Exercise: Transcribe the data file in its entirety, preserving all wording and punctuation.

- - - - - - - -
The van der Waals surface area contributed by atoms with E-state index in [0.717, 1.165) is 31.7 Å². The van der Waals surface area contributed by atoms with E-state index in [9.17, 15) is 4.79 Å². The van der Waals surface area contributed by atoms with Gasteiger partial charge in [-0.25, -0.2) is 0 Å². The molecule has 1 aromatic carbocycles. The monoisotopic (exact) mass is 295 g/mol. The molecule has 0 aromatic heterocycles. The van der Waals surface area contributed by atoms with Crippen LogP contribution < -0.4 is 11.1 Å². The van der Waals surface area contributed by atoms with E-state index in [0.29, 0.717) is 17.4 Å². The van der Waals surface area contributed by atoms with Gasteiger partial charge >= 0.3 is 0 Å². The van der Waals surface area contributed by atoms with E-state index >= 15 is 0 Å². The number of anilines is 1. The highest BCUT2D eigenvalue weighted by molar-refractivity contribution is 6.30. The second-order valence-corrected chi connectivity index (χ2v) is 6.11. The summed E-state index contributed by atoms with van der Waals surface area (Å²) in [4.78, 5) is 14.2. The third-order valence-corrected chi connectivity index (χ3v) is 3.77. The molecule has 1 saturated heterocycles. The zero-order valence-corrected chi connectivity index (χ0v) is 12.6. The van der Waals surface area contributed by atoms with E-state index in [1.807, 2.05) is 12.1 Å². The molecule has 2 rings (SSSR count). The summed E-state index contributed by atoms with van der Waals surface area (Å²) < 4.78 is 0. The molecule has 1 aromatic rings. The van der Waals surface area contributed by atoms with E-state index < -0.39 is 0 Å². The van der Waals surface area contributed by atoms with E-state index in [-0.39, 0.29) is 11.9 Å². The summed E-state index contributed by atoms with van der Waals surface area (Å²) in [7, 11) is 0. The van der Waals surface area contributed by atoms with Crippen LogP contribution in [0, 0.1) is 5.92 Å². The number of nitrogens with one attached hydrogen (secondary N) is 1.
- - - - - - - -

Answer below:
The van der Waals surface area contributed by atoms with E-state index in [0.717, 1.165) is 31.7 Å². The van der Waals surface area contributed by atoms with E-state index in [9.17, 15) is 4.79 Å². The van der Waals surface area contributed by atoms with Gasteiger partial charge in [-0.25, -0.2) is 0 Å². The molecule has 1 aromatic carbocycles. The monoisotopic (exact) mass is 295 g/mol. The molecule has 0 aromatic heterocycles. The van der Waals surface area contributed by atoms with Crippen LogP contribution < -0.4 is 11.1 Å². The van der Waals surface area contributed by atoms with E-state index in [0.29, 0.717) is 17.4 Å². The van der Waals surface area contributed by atoms with Gasteiger partial charge >= 0.3 is 0 Å². The van der Waals surface area contributed by atoms with E-state index >= 15 is 0 Å². The number of anilines is 1. The highest BCUT2D eigenvalue weighted by molar-refractivity contribution is 6.30. The second-order valence-corrected chi connectivity index (χ2v) is 6.11. The summed E-state index contributed by atoms with van der Waals surface area (Å²) in [4.78, 5) is 14.2. The third-order valence-corrected chi connectivity index (χ3v) is 3.77. The molecule has 1 saturated heterocycles. The zero-order valence-corrected chi connectivity index (χ0v) is 12.6. The van der Waals surface area contributed by atoms with E-state index in [1.807, 2.05) is 12.1 Å². The molecule has 2 rings (SSSR count). The summed E-state index contributed by atoms with van der Waals surface area (Å²) < 4.78 is 0. The molecule has 1 aromatic rings. The van der Waals surface area contributed by atoms with E-state index < -0.39 is 0 Å². The van der Waals surface area contributed by atoms with E-state index in [-0.39, 0.29) is 11.9 Å². The summed E-state index contributed by atoms with van der Waals surface area (Å²) in [7, 11) is 0. The van der Waals surface area contributed by atoms with Crippen LogP contribution in [0, 0.1) is 5.92 Å². The number of nitrogens with one attached hydrogen (secondary N) is 1.